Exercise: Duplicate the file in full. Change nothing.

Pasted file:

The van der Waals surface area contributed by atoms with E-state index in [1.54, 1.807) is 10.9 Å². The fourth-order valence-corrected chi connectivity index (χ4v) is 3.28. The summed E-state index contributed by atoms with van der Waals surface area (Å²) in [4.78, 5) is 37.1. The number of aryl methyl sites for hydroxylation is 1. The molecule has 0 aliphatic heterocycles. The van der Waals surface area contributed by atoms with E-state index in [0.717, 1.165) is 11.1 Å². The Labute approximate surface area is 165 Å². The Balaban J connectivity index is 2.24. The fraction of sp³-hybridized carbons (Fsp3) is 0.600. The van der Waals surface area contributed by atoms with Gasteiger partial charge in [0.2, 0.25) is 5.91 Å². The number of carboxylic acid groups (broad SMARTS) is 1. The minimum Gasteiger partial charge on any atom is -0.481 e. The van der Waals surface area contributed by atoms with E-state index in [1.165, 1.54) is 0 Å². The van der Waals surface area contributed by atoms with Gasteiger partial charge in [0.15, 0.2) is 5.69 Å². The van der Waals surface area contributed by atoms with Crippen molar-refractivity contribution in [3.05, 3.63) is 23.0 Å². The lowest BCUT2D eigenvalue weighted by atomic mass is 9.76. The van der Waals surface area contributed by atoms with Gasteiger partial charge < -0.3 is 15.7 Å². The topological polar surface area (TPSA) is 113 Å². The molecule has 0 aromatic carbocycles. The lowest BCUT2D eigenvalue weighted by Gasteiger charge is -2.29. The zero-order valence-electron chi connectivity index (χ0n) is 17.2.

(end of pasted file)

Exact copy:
The van der Waals surface area contributed by atoms with E-state index in [1.54, 1.807) is 10.9 Å². The fourth-order valence-corrected chi connectivity index (χ4v) is 3.28. The summed E-state index contributed by atoms with van der Waals surface area (Å²) in [4.78, 5) is 37.1. The number of aryl methyl sites for hydroxylation is 1. The molecule has 0 aliphatic heterocycles. The van der Waals surface area contributed by atoms with E-state index in [0.717, 1.165) is 11.1 Å². The Labute approximate surface area is 165 Å². The Balaban J connectivity index is 2.24. The fraction of sp³-hybridized carbons (Fsp3) is 0.600. The van der Waals surface area contributed by atoms with Gasteiger partial charge in [0.2, 0.25) is 5.91 Å². The number of carboxylic acid groups (broad SMARTS) is 1. The minimum Gasteiger partial charge on any atom is -0.481 e. The van der Waals surface area contributed by atoms with E-state index in [1.165, 1.54) is 0 Å². The van der Waals surface area contributed by atoms with Gasteiger partial charge in [0.15, 0.2) is 5.69 Å². The van der Waals surface area contributed by atoms with Crippen molar-refractivity contribution in [3.05, 3.63) is 23.0 Å². The lowest BCUT2D eigenvalue weighted by atomic mass is 9.76. The van der Waals surface area contributed by atoms with Gasteiger partial charge < -0.3 is 15.7 Å². The topological polar surface area (TPSA) is 113 Å². The molecule has 0 aromatic carbocycles. The lowest BCUT2D eigenvalue weighted by Gasteiger charge is -2.29. The zero-order valence-electron chi connectivity index (χ0n) is 17.2.